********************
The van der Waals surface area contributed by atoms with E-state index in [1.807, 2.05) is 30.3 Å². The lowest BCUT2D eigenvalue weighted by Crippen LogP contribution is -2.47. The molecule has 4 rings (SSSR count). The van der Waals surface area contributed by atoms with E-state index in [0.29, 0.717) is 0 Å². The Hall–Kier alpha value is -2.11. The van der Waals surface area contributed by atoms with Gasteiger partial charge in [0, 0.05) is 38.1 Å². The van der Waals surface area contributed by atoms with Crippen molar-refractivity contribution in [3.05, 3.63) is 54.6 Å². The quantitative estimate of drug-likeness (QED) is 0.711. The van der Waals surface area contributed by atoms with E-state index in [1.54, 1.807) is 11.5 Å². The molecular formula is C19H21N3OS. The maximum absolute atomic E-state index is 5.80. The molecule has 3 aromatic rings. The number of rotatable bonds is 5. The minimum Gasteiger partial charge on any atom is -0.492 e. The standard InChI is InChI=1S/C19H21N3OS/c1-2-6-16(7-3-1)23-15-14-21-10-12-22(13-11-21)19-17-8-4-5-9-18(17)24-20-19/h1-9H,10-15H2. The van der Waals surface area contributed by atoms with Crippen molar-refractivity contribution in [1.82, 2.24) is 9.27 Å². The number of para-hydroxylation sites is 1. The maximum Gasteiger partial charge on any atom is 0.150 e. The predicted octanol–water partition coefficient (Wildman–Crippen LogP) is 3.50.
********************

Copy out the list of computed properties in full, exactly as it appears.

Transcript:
The van der Waals surface area contributed by atoms with E-state index in [1.807, 2.05) is 30.3 Å². The lowest BCUT2D eigenvalue weighted by Crippen LogP contribution is -2.47. The molecule has 4 rings (SSSR count). The van der Waals surface area contributed by atoms with E-state index in [0.29, 0.717) is 0 Å². The Hall–Kier alpha value is -2.11. The van der Waals surface area contributed by atoms with Gasteiger partial charge in [0, 0.05) is 38.1 Å². The van der Waals surface area contributed by atoms with Crippen molar-refractivity contribution in [3.05, 3.63) is 54.6 Å². The quantitative estimate of drug-likeness (QED) is 0.711. The van der Waals surface area contributed by atoms with E-state index in [1.54, 1.807) is 11.5 Å². The molecular formula is C19H21N3OS. The maximum absolute atomic E-state index is 5.80. The molecule has 3 aromatic rings. The number of rotatable bonds is 5. The minimum Gasteiger partial charge on any atom is -0.492 e. The standard InChI is InChI=1S/C19H21N3OS/c1-2-6-16(7-3-1)23-15-14-21-10-12-22(13-11-21)19-17-8-4-5-9-18(17)24-20-19/h1-9H,10-15H2. The van der Waals surface area contributed by atoms with Crippen molar-refractivity contribution in [1.82, 2.24) is 9.27 Å². The number of para-hydroxylation sites is 1. The maximum Gasteiger partial charge on any atom is 0.150 e. The predicted octanol–water partition coefficient (Wildman–Crippen LogP) is 3.50.